Consequently the chair 12 of the instant invention does have a seat shape in the pelvic area 24 which rotates the pelvis forward to orient the spinal column for proper support of the upper body. However, no attempt is made to sculpture the chair back 17 to conform to the vertical sacro-lumbar curve. This is shown generally in FIGS. 4, 5 and 6. As shown more specifically in FIGS. 10 and 11, the vertical surface 39 of the back support 17 on the chair 12 of the instant invention is only slightly curved in a horizontal plane to conform to the natural horizontal body curve of the back. Therefore, the chair back 17 of the instant invention 12 serves as a locator or guide to good posture. It is not a full contoured back support like the office, home or spectator chair.
As shown in FIG. 3, the general plane of the pelvic area of the chair should be within the angular range 36 of three degrees below to ten degrees above the horizontal plane 20 of the chair seat 15 parallel to the floor. Again, the choice of a proper angle 36 within this range depends on the height H of the seat 15 from the floor and therefore the orientation of the legs of the performer and the angle 30 of the backrest 17 to the chair seat 15. As shown in FIG. 9, particularly 9b, the approximate angle shown is six degrees above horizontal. The dimensions of the general plane for the pelvic area 22 of the seat 15 should range between three inches to six inches at the back 40 of the seat 15 and should affect no more than two inches at the front 42 of the seat 15 centered on the center line of the chair. This area is shown diagrammatically in FIG. 3. Preferably there will be an angular minimum 38 of at least three degrees between the general plane for the thighs 22 and the general plane for the pelvis 24 in a chair 12 constructed in accordance with the present invention.
Finally, with the chair height H, thigh and pelvic areas 22, 24 and backrest 17 orientation 30 established the chair seat should be properly contoured to eliminate point pressures. Using the data shown in FIG. 2 the seat can be properly contoured to evenly distribute the upper body weight throughout the buttocks, hips and thighs by approximating the pressure distribution of FIG. 2 in the contour 13 of the seat 15. This produces a comfortable seat 15 as shown in detail in FIGS. 8 and 9 which eliminates the pressure points that generate pain in the area of the ischial tuberosities, under the thighs and in the area around the trochanters. (the ischial tuberosities are the sitting bones centered on each buttock and the trochanters are the outermost bone projections of the hips.) The diagram in FIG. 2 is expressed in millimeters of mercury. In pounds per square inch the figures convert to approximately two pounds per square inch in the less pressurized areas to over forty pounds per square inch under the ischial tuberosities.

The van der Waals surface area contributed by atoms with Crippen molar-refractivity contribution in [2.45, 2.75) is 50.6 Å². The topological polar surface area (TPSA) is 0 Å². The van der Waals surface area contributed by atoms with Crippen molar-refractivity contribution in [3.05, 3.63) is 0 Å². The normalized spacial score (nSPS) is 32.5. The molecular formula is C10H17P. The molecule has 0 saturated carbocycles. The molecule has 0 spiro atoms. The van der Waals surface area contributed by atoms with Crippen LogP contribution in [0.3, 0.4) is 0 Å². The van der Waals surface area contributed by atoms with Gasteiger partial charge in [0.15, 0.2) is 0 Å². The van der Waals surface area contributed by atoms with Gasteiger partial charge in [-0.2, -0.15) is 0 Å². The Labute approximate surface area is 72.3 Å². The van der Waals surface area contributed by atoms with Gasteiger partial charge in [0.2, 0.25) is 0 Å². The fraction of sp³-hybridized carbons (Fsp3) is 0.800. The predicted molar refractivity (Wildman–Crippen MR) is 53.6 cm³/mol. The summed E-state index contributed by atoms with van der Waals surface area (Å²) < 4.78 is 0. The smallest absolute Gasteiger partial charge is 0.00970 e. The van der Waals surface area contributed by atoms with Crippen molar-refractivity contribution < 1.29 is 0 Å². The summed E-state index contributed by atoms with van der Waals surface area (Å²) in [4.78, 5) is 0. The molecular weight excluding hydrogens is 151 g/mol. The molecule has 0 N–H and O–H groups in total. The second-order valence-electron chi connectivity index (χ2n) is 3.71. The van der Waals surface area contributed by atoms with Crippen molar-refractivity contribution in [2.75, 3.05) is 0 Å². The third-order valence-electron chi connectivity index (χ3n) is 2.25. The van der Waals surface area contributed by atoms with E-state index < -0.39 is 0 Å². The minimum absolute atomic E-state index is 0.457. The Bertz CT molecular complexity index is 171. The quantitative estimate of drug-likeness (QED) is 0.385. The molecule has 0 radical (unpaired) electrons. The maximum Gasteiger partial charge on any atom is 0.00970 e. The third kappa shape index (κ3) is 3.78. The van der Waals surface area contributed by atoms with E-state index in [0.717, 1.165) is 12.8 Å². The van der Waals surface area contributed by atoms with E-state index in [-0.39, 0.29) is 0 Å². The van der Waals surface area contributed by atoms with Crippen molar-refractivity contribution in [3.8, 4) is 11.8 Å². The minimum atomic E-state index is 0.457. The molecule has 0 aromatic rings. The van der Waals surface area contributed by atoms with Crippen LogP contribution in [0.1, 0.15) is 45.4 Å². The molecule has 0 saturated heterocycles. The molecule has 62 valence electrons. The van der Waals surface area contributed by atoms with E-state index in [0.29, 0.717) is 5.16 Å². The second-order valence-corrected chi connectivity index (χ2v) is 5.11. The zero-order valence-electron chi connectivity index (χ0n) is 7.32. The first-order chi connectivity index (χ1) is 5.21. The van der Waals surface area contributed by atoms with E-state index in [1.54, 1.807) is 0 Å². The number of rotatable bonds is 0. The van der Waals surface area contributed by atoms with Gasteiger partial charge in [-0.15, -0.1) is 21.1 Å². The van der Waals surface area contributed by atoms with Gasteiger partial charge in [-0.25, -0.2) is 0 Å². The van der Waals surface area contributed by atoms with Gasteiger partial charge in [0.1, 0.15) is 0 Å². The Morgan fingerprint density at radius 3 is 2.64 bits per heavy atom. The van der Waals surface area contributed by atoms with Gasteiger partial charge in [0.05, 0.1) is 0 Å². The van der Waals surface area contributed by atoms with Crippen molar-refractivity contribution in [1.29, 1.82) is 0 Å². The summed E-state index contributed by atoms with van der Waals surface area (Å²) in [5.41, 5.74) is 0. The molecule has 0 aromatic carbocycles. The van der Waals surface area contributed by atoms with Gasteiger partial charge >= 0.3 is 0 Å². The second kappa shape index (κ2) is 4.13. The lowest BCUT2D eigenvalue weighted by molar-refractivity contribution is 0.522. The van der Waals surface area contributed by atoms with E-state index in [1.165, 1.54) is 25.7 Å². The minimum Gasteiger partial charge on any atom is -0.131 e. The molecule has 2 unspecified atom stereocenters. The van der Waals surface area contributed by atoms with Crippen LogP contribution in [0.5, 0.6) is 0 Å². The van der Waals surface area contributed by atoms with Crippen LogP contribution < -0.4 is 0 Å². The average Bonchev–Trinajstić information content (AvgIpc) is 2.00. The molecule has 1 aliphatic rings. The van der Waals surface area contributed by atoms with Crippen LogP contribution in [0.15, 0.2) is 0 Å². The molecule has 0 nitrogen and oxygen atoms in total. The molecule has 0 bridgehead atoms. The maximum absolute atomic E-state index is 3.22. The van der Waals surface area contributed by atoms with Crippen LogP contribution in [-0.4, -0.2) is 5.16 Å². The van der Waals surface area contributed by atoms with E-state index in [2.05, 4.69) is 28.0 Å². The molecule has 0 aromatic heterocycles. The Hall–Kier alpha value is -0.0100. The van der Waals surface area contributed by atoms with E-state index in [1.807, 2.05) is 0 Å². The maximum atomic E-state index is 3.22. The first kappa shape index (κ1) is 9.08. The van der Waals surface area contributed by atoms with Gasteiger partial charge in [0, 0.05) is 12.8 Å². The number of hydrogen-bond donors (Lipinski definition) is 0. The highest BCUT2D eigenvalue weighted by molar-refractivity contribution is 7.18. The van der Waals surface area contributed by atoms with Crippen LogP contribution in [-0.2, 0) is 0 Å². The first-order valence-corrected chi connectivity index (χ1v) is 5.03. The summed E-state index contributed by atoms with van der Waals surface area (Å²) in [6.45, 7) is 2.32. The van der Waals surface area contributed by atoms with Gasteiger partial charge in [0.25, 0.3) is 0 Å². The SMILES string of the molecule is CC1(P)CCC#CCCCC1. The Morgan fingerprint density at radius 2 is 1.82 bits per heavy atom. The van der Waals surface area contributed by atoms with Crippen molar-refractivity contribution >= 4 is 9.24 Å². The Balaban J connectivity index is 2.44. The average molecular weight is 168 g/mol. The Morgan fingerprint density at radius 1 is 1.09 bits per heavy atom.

The interrelationship of the various facets of the invention is demonstrated by a comparison of FIGS. 3 and 9. As shown in FIG. 3 the slope of the general plane for the thighs 22 is downward. The thighs of an average adult performer sitting on the chair 12 shown in FIG. 4, with a seat height H of seventeen and a half inches constructed in accordance with the invention, with his feet flat on the floor will slant downward as required by the invention. And even with the slight rise of the surface of the seat 15 where the thigh sits on the chair 12, on the order of three degrees as shown in FIG. 9d, because the plane for the pelvis has rotated the pelvis to the appropriate position, the diaphragm of the performer will still be open for proper diaphragmatic breathing.
The material of construction of the chair is preferably polypropolene which is durable yet provides a warm, soft touch. If an upholstered version is preferred, a high abrasion resistant fabric should be used and, if foam is going to be used with the chair, a high quality foam designed to hold its shape for many years of constant use should be chosen. The compacting of the foam should also be taken into consideration when choosing the planes of the seat, thigh and pelvis, 20, 22, 24, respectively, as well as the orientation 30 of the backrest 17. When the invention is constructed as described above it produces a chair 12 specifically designed for the performing musician. The diaphragm is unrestricted permitting proper breathing. Comfort of the performer is assured by the proper positioning of the spine causing the upper body muscles to relax while the formed contour 13 of the seat 15 relieves posterior discomfort.
From a consideration of the foregoing disclosure it should be obvious that the invention is a simple constructed and economically manufactured chair specifically suited to a musician's seated performance which is not susceptible to the disadvantages of prior art seating when used by a musician. It should be understood that modifications and variations may be resorted to without departing from the spirit of the invention as those skilled in the art will readily understand. Such modifications and variations are considered to be within the purview and scope of the present invention as defined by the following claims.